Washington Watch

Rocky road forecast for family planning in 2006

By Cynthia Dailard

Senior Public Policy Associate
Guttmacher Institute
Washington, DC

This promises to be a rocky year for federal family planning policy — with potentially serious implications for the millions of low-income women who rely on Medicaid, Title X of the Public Health Service Act, and other federal programs for their family planning care. It also may have serious ramifications for family planning providers who rely on these programs to sustain their operating budgets and the delivery of care.

The federal budget reconciliation bill signed into law by President Bush in February contains at least two changes to Medicaid statutory requirement that are likely to threaten the provision of family planning services and supplies to many low-income women. Most notably, the law ends the longstanding federal Medicaid statute that has required that all state Medicaid programs cover family planning for all program enrollees by allowing states to offer stripped-down benefit packages — possibly without family planning services and supplies — to certain categories of Medicaid enrollees that states cover at their option. These categories include many pregnant women (those with incomes above 133% of the poverty level), parents, childless adults, and possibly others.

Additionally, the law is likely to subject many low-income women seeking family planning through Medicaid to new cost-sharing requirements. Historically, the federal Medicaid statute has prohibited states from requiring cost-sharing for family planning. While the new law would continue to exempt family planning services from cost sharing requirements, it would allow states to impose cost-sharing for some brand-name family planning drugs, although the cost-sharing has to be low enough to be considered "nominal." Even a minimal cost-sharing requirement can, for some women, become a barrier to care. Overall, the nonpartisan Congressional Budget Office has projected that by 2015, 20 million Medicaid beneficiaries may be required to pay new or increased cost-sharing for prescription drugs and that new premiums and requirements to prove U.S. citizenship will prevent 100,000 people from participating in Medicaid.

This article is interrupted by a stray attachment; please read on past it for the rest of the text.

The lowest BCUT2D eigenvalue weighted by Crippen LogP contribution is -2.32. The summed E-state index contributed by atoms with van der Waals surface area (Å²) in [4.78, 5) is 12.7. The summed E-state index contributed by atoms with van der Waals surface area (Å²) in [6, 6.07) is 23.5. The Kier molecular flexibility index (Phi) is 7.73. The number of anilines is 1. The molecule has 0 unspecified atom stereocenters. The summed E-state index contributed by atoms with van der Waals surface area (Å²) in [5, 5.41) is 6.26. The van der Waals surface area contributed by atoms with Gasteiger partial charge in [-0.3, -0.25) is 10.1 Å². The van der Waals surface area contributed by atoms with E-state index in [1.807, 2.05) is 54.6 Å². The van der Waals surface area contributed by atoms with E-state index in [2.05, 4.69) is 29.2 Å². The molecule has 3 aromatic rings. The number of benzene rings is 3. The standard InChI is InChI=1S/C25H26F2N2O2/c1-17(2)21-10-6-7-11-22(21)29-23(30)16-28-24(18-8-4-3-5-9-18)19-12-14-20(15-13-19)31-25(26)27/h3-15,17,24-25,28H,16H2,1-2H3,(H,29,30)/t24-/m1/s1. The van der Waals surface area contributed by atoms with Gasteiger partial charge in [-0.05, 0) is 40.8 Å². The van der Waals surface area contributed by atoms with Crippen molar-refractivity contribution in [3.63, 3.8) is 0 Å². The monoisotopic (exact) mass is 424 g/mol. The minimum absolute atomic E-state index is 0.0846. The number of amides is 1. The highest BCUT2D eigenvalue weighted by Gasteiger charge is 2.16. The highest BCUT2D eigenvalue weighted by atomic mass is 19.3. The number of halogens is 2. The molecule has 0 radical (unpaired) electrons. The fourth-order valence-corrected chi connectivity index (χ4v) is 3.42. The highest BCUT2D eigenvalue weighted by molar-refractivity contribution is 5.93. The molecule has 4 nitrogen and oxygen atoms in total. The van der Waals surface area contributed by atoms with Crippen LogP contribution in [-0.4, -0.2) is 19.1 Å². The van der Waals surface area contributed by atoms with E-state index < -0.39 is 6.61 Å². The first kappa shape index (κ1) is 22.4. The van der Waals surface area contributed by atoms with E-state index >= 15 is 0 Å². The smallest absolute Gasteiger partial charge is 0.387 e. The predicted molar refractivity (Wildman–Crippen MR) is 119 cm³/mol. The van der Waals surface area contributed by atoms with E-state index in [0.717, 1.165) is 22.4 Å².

Meanwhile, the president’s budget proposal for fiscal year 2007, released in February, suggests that more onerous Medicaid cuts may be on the horizon.

The budget includes vague language promising a "new waiver initiative that emphasizes market-driven approaches to health care" to allow changes to Medicaid beyond those allowed by the reconciliation law. Additional Medicaid reform proposals also are expected to emerge near the end of the year, when the Medicaid Commission is slated to release its long-term recommendations for the program.

The president’s budget also contains some unwelcome news for publicly funded family planning providers. Once again, the president has proposed level funding the Title X program, which now is set at $283 million. Federal block grants, which in some states provide important sources of family planning funds, fared similarly or worse: The budget recommends level funding for Maternal and Child Health Block Grant ($693 million) and a half-billion-dollar cut to the Social Services Block Grant (SSBG). This 29% cut, which is justified on the grounds that the program overlaps substantially with other programs and because it fails to ensure that the funds are directed toward activities that achieve results, could have serious repercussions for family planning providers who work in those 10 states that devote significant SSBG funding to family planning care.1 These states are Illinois, Indiana, Iowa, Maine, Mississippi, New Hampshire, New Jersey, Pennsylvania, Texas, and Vermont.

At the same time, the president recommended that total funding for abstinence-only education programs rise from $177 million to $204 million, and he established a goal to raise total funding for abstinence education programs to $270 million by the administration’s end. These programs are prohibited under law from discussing contraception in any positive way.

New legislation in play

In January, family planning opponents in Congress, led by Sen. David Vitter (R-LA), introduced the Title X Family Planning Act. The proposed legislation, which would amend Title X of the Public Health Service Act, seeks to disqualify family planning providers that perform abortions with their own nonfederal funds from receiving Title X family planning funding. The legislation clearly is designed to defund many Planned Parenthood clinics, as it specifically exempts hospitals from its reach.

While still serving in the House, Vitter attempted to offer similar language to an appropriations bill in 2001, but his timing was bad. On the heels of Sept. 11, House Republican leaders put the kibosh on highly controversial legislative initiatives. In contrast, the Washington, DC-based Family Research Council is highlighting the bill as one of its priorities for enactment for this election year.

Whether Vitter and the Bush administration will prevail on any or all of these fronts is unknown. One thing, however, is clear: The stakes for low-income women and the providers of subsidized family planning care are incredibly high.


  1. Alan Guttmacher Institute. Public Funding for Contraceptive, Sterilization and Abortion Services, FY 1980-2001. Accessed at: www.guttmacher.org/pubs/fpfunding/index.html.